Cover crops can be used as a tool to achieve happy, healthy soil, according to southern Iowa cattleman Brian Kessel.
Kessel started using cover crops about seven years ago mainly as a tool to prevent erosion, but he’s seen other benefits added to the soil because of the addition of cover crops.
“We can graze the cover crop after harvest, whether it is for silage or grain,” said Kessel. “And on years like this year, when we are in drought conditions, there is more moisture held in the ground because of the cover crops.”
Julie McMichael, conservation specialist with the Iowa Natural Resources and Conservation Service, said soil is a farmer or rancher’s best resource and it is important to take care of it. A good first step is taking soil samples in different areas of the farm to determine the needs of the soil. Cover crops can add to the soil, while providing more organic material and nutrients to the ground.
“It’s important to know the pH of the ground as well. Just as we like mild temperatures, soil is happiest at 72 degrees Fahrenheit,” said McMichael. “Cover crops help hold the temperatures and help it warm up faster in the spring to be ready for planting corn and soybeans. Look at cover crops as tillage using plants.”
Choosing the right cover crop for the situation is the decision. Kessel uses wheat as a cover crop on fields where soybeans have been and rye in the cornfields.
Chris Clark, Iowa State University Extension beef specialist, said cereal rye is commonly used by cow-calf producers to be able to extend the grazing season in the fall, winter and spring because it’s easy to establish and grow.
“Most cattle producers like that the cover crops can help provide feed for their cattle and help decrease the need for purchased feed,” Clark said.
He said it is important to be aware of the grazing restrictions on herbicides applied the prior crop in the field. Timing of grazing is important to prevent problems with residual.
Determining the nutrient content of cereal rye forage depends on the maturity of the forage. At the vegetative state, crude protein and total digestible nutrients are the highest. More dry matter is available as ryelage and straw, and the yield is highest for ryelage.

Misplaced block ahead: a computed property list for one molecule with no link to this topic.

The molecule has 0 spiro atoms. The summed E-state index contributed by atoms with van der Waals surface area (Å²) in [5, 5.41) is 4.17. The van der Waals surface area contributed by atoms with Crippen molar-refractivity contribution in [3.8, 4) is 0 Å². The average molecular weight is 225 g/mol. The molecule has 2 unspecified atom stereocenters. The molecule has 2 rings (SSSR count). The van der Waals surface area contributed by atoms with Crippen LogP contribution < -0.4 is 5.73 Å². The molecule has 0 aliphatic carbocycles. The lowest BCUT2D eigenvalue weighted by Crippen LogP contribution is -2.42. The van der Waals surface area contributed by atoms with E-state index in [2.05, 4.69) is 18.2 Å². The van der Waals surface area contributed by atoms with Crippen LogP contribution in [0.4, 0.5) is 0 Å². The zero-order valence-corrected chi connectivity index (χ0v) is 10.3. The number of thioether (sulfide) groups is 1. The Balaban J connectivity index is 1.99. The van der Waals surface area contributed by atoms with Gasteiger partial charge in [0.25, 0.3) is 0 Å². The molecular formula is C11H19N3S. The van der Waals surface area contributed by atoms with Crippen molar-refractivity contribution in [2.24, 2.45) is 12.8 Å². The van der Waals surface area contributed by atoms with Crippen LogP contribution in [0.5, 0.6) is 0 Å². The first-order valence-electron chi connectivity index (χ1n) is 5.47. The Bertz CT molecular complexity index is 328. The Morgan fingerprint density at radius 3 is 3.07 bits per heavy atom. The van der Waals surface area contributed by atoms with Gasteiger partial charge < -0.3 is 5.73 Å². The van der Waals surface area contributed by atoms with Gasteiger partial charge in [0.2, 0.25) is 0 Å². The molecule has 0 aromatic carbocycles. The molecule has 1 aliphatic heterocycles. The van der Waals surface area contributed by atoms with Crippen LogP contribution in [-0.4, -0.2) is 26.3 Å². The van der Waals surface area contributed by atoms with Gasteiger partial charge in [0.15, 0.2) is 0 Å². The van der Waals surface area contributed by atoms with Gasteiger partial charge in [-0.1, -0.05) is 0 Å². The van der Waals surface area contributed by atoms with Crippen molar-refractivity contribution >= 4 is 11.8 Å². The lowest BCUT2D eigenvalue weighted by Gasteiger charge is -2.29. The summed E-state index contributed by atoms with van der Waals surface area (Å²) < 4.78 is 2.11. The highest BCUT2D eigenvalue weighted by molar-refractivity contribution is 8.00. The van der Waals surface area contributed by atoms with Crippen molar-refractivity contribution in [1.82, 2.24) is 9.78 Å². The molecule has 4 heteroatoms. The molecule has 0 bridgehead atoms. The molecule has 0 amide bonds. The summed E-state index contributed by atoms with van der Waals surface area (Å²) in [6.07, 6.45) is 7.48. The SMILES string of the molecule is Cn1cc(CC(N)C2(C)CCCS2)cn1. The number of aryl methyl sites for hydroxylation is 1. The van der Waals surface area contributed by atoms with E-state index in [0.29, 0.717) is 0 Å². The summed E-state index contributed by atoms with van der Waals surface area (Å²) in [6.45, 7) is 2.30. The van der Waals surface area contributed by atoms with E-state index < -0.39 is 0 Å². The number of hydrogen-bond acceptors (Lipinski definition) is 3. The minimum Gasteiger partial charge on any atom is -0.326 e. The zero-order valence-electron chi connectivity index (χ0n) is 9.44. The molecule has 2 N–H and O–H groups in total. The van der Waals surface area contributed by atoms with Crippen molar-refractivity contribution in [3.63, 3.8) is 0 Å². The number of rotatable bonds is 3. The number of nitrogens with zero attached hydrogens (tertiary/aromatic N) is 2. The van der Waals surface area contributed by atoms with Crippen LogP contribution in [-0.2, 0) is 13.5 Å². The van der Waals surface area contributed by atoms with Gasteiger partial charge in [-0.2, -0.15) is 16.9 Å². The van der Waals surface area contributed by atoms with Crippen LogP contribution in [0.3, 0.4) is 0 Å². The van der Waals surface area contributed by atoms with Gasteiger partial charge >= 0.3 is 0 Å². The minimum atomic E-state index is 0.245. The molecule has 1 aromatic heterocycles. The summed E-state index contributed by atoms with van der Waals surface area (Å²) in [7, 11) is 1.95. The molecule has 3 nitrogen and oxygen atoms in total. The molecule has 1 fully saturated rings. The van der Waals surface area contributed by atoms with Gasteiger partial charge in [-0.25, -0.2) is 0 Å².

Nutrient requirements change with different sizes of beef animals also. “While crude protein requirements are easily met with the vegetative stage of cereal rye, the protein is highly soluble. Supplemental feed may be needed to meet all nutrient requirements,” Clark said. “But know what kind of supplemental feed to use. Distillers grains are a good supplement, but not in the case of turnip or radish grazing.”
Corn stalks will help meet the dry matter needs for the animals and is an economical way to care for cows.
Grazing management can also be used to help properly utilize the forages. Strip grazing with hot wire fencing is a good way to do this, according to Clark. Lush, fast-growing cereal rye can be high in potassium and low in magnesium, which can cause grass tetany. Clark suggests providing free-choice high magnesium mineral.
Ergot poisoning can also be a problem. This is a fungal organism that affects small grains and grasses and is most commonly found in plants during the summer months when cool, wet springs are followed by dry, hot summers. Ergot alkaloids cause constriction of blood vessels and contribute to hyperthermia, heat stress and decreased milk production.
Nitrate levels can be a concern in some small grains and brassicas like turnips and radishes. When consumed, nitrates are converted to nitrites in the rumen. Nitrites go to the blood and cause problems with hemoglobin molecules, making them unable not carry oxygen. Signs of nitrate poisoning include weakness, lethargy, incoordination, increased heart rate, increased respiratory rate and dark colored blood.
Prevention of nitrate poisoning can be accomplished by knowing nitrate levels in the forages being grazed. If nitrate poisoning is suspected, Clark said producers should contact their veterinarian to assist with diagnosis and treatment.
“Grazing should start when the plants have adequate root development and are a minimum of 6 inches in height to help give the benefits to the soil,” Clark said. “Cover crops are a great opportunity to get soil health benefits and provide more forages for cattle.”
Overall, Kessel has seen an increase in organic matter from 1 percent to 5 percent, which has also increased grain yields.
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“We are always willing to try new management practices to improve our farming and cattle operation,” Kessel said.
Jennifer Carrico can be reached at [email protected].